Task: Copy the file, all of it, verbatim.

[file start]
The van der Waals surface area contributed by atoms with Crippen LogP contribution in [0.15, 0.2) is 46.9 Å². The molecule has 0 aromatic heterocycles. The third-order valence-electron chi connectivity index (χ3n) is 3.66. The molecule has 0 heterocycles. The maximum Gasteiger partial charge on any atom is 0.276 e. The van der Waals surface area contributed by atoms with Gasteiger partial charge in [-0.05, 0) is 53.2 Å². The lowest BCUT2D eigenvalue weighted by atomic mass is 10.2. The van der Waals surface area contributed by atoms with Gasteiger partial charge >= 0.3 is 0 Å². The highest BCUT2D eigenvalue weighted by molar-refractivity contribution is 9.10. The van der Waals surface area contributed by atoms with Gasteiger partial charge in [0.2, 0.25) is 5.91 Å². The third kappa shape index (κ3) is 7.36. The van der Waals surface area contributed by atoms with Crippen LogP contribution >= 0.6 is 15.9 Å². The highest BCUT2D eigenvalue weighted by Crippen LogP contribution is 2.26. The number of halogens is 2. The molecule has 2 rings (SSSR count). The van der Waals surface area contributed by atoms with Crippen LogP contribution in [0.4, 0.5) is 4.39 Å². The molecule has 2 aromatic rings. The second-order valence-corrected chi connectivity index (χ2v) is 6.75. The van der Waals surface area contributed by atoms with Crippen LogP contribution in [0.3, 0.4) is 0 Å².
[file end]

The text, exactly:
The van der Waals surface area contributed by atoms with Crippen LogP contribution in [0.15, 0.2) is 46.9 Å². The molecule has 0 aromatic heterocycles. The third-order valence-electron chi connectivity index (χ3n) is 3.66. The molecule has 0 heterocycles. The maximum Gasteiger partial charge on any atom is 0.276 e. The van der Waals surface area contributed by atoms with Gasteiger partial charge in [-0.05, 0) is 53.2 Å². The lowest BCUT2D eigenvalue weighted by atomic mass is 10.2. The van der Waals surface area contributed by atoms with Gasteiger partial charge >= 0.3 is 0 Å². The highest BCUT2D eigenvalue weighted by molar-refractivity contribution is 9.10. The van der Waals surface area contributed by atoms with Gasteiger partial charge in [0.2, 0.25) is 5.91 Å². The third kappa shape index (κ3) is 7.36. The van der Waals surface area contributed by atoms with Crippen LogP contribution >= 0.6 is 15.9 Å². The highest BCUT2D eigenvalue weighted by Crippen LogP contribution is 2.26. The number of halogens is 2. The molecule has 2 rings (SSSR count). The van der Waals surface area contributed by atoms with Crippen LogP contribution in [0.4, 0.5) is 4.39 Å². The molecule has 2 aromatic rings. The second-order valence-corrected chi connectivity index (χ2v) is 6.75. The van der Waals surface area contributed by atoms with Crippen LogP contribution in [0.3, 0.4) is 0 Å².